Okay, say it is 1951. You have this choice between a wealthy Elizabeth Taylor or assembly line worker Shelley Winters. This is a no-brainer, right?

The 1951 film A Place in the Sun was a remake of the 1931 film An American Tragedy, based on the novel by Theodore Dreiser. I have never seen the 1931 film, nor have I read the book, but apparently there are huge differences between A Place in the Sun and the novel and movie An American Tragedy. And why not? When novels are translated directly into film and the director tries to stay faithful to the original story it rarely works out that well. A Place in the Sun works marvelously as a true piece of Hollywood at its Hollywood best.

Montgomery Clift is disturbing as George Eastman, a poor fellow with rather wealthy relatives. His mother is involved in some Christian charity work and prays for George every night as she works to make sure the underprivileged are clothed and fed and get Bibles to read. George, who seems to have no dreams or aspirations to speak of outside of having a better life than the one he had with his parents, takes to the road, heads into the big city and looks up those relatives. George Eastman is so nervous and unsure of himself throughout the movie that you begin to wonder if this is a fine acting job or if Montgomery Clift is really that uneasy in front of the camera.

Well, his uncle is glad to see him and gives him a job at the Eastman garment manufacturing plant. Of course, they don't give him a nice family job, they put him down on the assembly line to watch his progress. And well, there are some important rules. No fraternizing with the other employees. That is the one rule they are very certain they make George understand. Well, George gets a little testosterone rising problem and takes a fancy to Alice Tripp (Shelley Winters), a girl who works with him on the assembly line. He keeps her up all night, gets her into trouble with her landlady and gets her pregnant. George Eastman is pretty good at following directions, especially seeing as this is more than just a job and he is trying to impress his rich uncle.

Poor George.

Well, George is about to get his break. His uncle invites him up to the house and then to a party where all the young socialites are gathering to pose for the society pages. The best and the brightest. The pretty people on parade. Well, George doesn't seem to fit in and he goes off to play pool with himself in the billiard room. I mean, watch this guy, he has less self-confidence than that kid in your math class who cried every time the teacher called on him. George Eastman is a mess.

Poor George.

Into the billiard room strolls Elizabeth Taylor as Angela Vickers, one of the most sought after young debutantes in the entire city, and guess what, she takes a shine to George. Yes, and we are talking about Elizabeth Taylor in her heyday, not the post-Richard Burton model. She asks George to dance and she wants him in the worst way. Somber, stare-down-at-the-ground George Eastman is smiling. He can't believe this turn of events. His ship has come in.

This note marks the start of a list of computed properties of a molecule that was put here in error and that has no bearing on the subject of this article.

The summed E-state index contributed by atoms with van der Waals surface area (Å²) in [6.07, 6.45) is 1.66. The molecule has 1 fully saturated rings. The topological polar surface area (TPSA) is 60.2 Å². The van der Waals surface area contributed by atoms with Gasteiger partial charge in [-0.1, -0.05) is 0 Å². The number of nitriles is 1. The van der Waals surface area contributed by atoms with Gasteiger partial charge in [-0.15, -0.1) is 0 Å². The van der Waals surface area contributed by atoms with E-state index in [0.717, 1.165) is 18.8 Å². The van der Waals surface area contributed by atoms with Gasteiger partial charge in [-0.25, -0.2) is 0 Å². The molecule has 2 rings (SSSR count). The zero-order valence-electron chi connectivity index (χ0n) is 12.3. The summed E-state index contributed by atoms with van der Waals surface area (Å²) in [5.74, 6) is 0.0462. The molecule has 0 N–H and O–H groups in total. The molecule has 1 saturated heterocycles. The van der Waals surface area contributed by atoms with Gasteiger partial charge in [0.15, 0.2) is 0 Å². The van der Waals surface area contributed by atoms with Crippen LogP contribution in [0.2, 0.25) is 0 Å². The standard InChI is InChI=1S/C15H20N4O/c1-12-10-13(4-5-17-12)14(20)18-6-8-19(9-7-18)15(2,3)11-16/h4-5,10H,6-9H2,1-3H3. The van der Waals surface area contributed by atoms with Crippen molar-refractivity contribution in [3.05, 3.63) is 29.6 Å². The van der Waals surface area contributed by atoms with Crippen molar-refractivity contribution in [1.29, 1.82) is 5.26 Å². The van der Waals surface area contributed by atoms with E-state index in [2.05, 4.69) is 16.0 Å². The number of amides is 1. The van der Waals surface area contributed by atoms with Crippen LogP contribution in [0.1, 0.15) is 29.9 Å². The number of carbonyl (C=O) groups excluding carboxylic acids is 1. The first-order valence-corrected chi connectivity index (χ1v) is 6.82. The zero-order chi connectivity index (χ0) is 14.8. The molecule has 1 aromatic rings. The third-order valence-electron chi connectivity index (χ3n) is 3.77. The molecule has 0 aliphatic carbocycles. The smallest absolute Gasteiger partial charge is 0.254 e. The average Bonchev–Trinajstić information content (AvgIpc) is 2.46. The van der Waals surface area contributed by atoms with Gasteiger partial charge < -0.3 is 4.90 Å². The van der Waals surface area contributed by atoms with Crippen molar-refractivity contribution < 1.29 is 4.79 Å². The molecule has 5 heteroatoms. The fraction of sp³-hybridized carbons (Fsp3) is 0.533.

Poor George.

Well, not so fast Georgie boy. First, he has to impress Angela Vickers' family, and even though he has the blue blood of his uncle, he is a poor man who works on an assembly line and whose mother darns socks in an orphanage. He manages to win them over, mostly by being a humble, bumbling, stammering fool with good intentions. He loves Angela and he intends to make something of himself and do right by her. They are willing to give him a chance, and during his interview on a weekend getaway with the Eastmans and the Vickers, George is on top of the world. Romance of the highest order. If you do not believe that you can film eroticism without shooting below the neck, there are some scenes here you need to see. George and Angela are thunder and lightning together. She is a magnet and he is steel. This is the kind of magic most of us sit around waiting for and think will never happen.

Poor George.

Well, lets not forget all about Shelley Winters and the little issue with Georgie boy not being able to keep his little elmer wrapped up in his knickers. She is not pleased with this weekend getaway, nor is she pleased with the photos of George and Angela that show up on the society pages almost immediately. She wants to know what is going to be done. George proposes convincing a doctor to help them get an abortion (remember, this is 1951), a step that fails and results in Alice insisting that George do the right thing and marry her. She will not be denied and she will destroy everything for George if he doesn't. She is not a happy camper.

Poor George.

Well, George is developing an idea in his head. He comes up with a scheme to get rid of Alice by taking her out on for a canoe ride to "celebrate" their pending marriage. George intends to drown Alice and takes careful, yet careless, steps to cover his tracks. He convinces her of his intentions and everything is going according to plan until George realizes he cannot do it. He cannot kill her.

Poor George.

Well, Shelley Winters gets up in the canoe to confront George and loses her balance. She falls into the water and drowns. She is eliminated. That should solve all of George's problems, right? Not so fast. No one told George that Raymond Burr was in this movie. The courtroom ending presents us with some intriguing questions. George planned to murder Alice. She died out on the lake he intended to drown her in. George did not kill her, she fell on her own accord. Did George do anything to save her?

Poor George.


A Place in the Sun was directed by George Stevens
Nominated for 1951 Best Picture Oscar
In total nominated for 10 Academy Awards, Winning Six
Including Best Cinematography and Best Screenplay
Also selected as one of the 100 Greatest American Films

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